Overview: Nepal experienced no acts of international terrorism in 2019. Political violence in Nepal remained small in scale and involved attacks on large-scale infrastructure, government offices, or locations affiliated with political parties or officials. Violence occurring on or around the 2019 by-elections focused on voter intimidation and, in some cases, political extortion. The Government of Nepal attributed the majority of the attacks to the Communist Party of Nepal (CPN), a political faction better known as “Biplav,” led by Netra Bikram Chand. The CPN split from the former Communist Party of Nepal (Maoist Center) in 2015. Nepal’s security services continue to monitor the Biplav Group, an insurgent group that sometimes engages in terrorism to attempt to achieve its goals. Due to the open border with India and insufficient security protocols at the country’s sole international airport in Kathmandu, Nepal could be used as a transit or staging point for international terrorists.
2019 Terrorist Incidents: Domestic incidents included small bombings in various locations throughout the country, for which authorities blamed the Biplav Group. The attacks employed small, real, or hoax IEDs. In total, Embassy Kathmandu, with assistance from Nepali law enforcement contacts, attributed an estimated 34 IEDs, 5 hoaxes, and 29 arson attacks to Biplav in 2019.
- On February 22, a series of 15 IED or arson attacks on cell phone towers owned by telecommunications service provider Ncell took place across Nepal, killing one person and injuring two others.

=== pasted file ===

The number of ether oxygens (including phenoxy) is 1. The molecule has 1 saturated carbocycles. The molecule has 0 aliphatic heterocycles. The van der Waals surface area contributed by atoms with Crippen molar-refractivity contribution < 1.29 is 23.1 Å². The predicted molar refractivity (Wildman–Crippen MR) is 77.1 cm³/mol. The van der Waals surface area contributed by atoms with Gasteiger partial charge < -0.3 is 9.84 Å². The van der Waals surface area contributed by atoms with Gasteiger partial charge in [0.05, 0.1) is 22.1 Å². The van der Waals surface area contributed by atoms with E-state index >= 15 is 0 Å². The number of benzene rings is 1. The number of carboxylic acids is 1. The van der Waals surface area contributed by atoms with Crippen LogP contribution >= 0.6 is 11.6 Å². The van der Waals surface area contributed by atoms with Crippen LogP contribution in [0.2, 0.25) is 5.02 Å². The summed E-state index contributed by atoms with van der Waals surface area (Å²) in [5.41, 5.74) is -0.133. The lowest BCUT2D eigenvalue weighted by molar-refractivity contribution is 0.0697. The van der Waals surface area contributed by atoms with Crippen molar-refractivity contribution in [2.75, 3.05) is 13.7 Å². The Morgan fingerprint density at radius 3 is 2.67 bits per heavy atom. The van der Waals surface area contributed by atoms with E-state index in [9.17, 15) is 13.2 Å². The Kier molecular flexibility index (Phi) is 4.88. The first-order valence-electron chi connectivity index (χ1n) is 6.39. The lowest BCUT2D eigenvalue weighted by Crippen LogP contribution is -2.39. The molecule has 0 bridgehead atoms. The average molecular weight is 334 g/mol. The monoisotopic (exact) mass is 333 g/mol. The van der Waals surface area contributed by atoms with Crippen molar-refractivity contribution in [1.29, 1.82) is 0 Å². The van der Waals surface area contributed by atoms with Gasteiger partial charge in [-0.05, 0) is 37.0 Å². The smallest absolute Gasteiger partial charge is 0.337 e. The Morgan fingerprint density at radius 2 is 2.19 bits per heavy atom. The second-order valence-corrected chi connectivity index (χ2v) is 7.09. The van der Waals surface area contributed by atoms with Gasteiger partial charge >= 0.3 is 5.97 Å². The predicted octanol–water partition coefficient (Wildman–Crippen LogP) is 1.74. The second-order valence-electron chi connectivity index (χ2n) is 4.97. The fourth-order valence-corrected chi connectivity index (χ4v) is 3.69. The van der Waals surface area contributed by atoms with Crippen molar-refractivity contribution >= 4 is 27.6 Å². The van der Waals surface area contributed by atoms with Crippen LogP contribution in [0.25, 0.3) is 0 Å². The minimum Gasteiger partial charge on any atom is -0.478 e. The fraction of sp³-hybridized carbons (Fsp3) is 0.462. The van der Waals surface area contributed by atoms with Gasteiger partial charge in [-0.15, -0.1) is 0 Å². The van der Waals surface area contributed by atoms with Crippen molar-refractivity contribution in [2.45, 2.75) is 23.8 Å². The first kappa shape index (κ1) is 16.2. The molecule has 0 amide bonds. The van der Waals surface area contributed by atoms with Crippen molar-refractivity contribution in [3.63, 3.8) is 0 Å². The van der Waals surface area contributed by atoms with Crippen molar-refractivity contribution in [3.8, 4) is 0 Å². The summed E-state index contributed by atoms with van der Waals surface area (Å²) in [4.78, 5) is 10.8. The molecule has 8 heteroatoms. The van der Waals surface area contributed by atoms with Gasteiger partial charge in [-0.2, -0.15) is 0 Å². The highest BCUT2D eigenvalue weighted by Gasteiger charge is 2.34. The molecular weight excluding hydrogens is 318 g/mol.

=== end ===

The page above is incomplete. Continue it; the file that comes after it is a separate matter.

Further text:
- Throughout the year, Biplav organized numerous nation-wide protests, which were frequently accompanied by IED attacks and other forms of violence. One notable protest began on May 27 and lasted two days. The protests resulted in a series of three IED explosions targeting government offices and Nepal Communist Party (NCP, not to be confused with the Community Party of Nepal) headquarters in Kathmandu, killing four and injuring seven. The Home Ministry announced that 15 Biplav members had been arrested in connection with the May 27 and 28 explosions.
- On July 30-31 Biplav again targeted Ncell, carrying out a number of arson and IED attacks in the central region of Nepal as part of a nation-wide protest. The attacks destroyed 22 cell towers.
- During the by-elections on November 30, there were approximately nine instances of IEDs, including one hoax, primarily targeting polling station locations. It is widely assessed that the attacks were intended to intimidate political candidates, convince voters to stay home, and undermine the elections.
- Most recently, on December 14 an IED exploded in Dhanusha, killing three people and injuring four.
Legislation, Law Enforcement, and Border Security: There were no changes in Nepal in 2019.
Countering the Financing of Terrorism: Nepal is a member of the APG. There were no significant updates in 2019.
Countering Violent Extremism: Nepal does not employ strategic communications to counter terrorist radicalization and recruitment. There are no government or civil society programs in Nepal to counter terrorist recruitment or rehabilitate former terrorists. The government generally does not view terrorism, specifically “extremist” ideology originating from conflict or instability in the Middle East, as a significant threat in Nepal. Nepal appears to be largely infertile soil for terrorism propagated by international terrorist organizations. A more significant threat is non-Nepali international terrorist groups using Nepal as a transit or staging point or soft target.
International and Regional Cooperation: Nepal is a signatory of the South Asian Association for Regional Cooperation Regional Convention on Suppression of Terrorism. INTERPOL hosts an annual regional CT seminar to which the Nepal Police sends two to three officers.